The Importance of Books to the Next Generation.

Via on Feb 17, 2014

BOOKS

I have come to terms with the fact that my daughter won’t know what a floppy disk is, or maybe even a CD.

I understand that if she ever got her hands on an old Nokia phone (maybe at a museum), she’d have no idea how to play Snake and would be utterly bored with the thought of a game without graphics.

I refuse, however, to let my infant daughter grow up without books. Not Nook books, or books-on-tape or e-books of any kind. But paper books.

I want her to feel the pages in between her fingers and smell the print. If I’m really lucky, she’ll have the chance to hear the laminate of a library book as she reads.

My father’s office in his home is walled with bookshelves. Ever since I discovered the joy of reading, I found such pleasure in going into his office and skimming the backs of books until one suited my mood.

Whether it is my stubbornness or true love, I have avoided the digital wave in books since the beginning. I have never read a book on a tablet or listened to one through my car or headphones.

I have flowers smushed between pages of my favorite books, bindings so worn they are almost useless. For an author, I can’t imagine there is anything more exciting than getting their first shipment of books with their names on it.

Stories that take us to another time and place should not be contained in something than can be deleted and forgotten amongst Angry Bird and Online Poker.

My fear is that when my child is old enough to go to school, books will be obsolete. It’s much cheaper to download a file than buy hundred of paperbacks, right?

For every 100 books Amazon.com sells, they sell 105 e-books. The gap will only continue to grow.

It doesn’t stop there. There are apps for babies! A digital flashcard system, if you will, of simple pictures and text so they learn vocabulary at a proper speed.

Oakley has never seen one of these apps. While my iPad may be fun to look at, her learning is done with baby books made of cardboard that she can chew on when she’s done watching me turn the pages.

By the time she’s old enough to enjoy books, I too will have a room full of books. A room where she can go into and shut the door, go for an old favorite or a new piece of literature from a genre she’s not used to.

Then, she’ll take the book into her room, curl up on her bed under a dim light and turn the pages of a real book.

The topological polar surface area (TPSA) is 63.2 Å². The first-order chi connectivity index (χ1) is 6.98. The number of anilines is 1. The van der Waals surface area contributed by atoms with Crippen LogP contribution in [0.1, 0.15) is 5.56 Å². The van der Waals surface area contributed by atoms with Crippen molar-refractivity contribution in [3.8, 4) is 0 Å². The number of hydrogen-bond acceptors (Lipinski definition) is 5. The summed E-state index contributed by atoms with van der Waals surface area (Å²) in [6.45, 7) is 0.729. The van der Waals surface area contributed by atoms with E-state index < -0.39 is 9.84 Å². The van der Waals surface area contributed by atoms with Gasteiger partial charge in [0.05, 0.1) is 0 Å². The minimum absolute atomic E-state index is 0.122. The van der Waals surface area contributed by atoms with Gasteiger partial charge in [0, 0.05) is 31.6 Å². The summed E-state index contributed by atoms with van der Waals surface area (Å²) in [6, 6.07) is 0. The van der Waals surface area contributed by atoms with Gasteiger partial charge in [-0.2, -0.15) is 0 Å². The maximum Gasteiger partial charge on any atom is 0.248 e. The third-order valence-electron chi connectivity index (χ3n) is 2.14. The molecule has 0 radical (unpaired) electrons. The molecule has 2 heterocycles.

Maybe she’ll corner a page to keep her place in the story, or maybe she’ll use a bookmark. If books have taught me anything, it’s that the options are endless.

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Editor: Rachel Nussbaum

Photo: Provided by author

About Kayla Pierce

Kayla lives in a small town in Virginia. She is married to a handsome redhead, best friends with her Mom and a wrangler of three large dogs. She is also raising a baby the best way she knows how: with a lot of love and a lot of learning. Along the way, she plans to share her missteps, mistakes and misfortune and, of course, all the fun, splendor and beauty in-between. Follow her blog: Raising O or on Twitter: @raisingoakley

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4 Responses to “The Importance of Books to the Next Generation.”

  1. Jim Davis says:

    I'm with you Kayla. Kids need to know how a book feels in their hands and the smell of the pages as they turn each one. My wife and I both enjoy the smell and the feel of a real book and not the feel of a tablet in our hands. Turning the pages on a tablet will never feel the same.

    • raisingoakley says:

      Hi Jim,
      It's true! Brushing your finger across a screen will never feel as good as physically turning a page.
      Thanks for reading!

  2. Allyson says:

    Hey Kayla, Loved this. Your might like a post I just wrote: http://shantipax.com/2014/01/15/reading/.

    • raisingoakley says:

      Hi Allyson,
      Wonderful article! I completely agree with the importance of supporting local bookstores and not just the big names. I also love libraries and encourage people to get a library card to check out old books. (Not as easy to get the new releases!)
      Thanks for reading!
      Kayla

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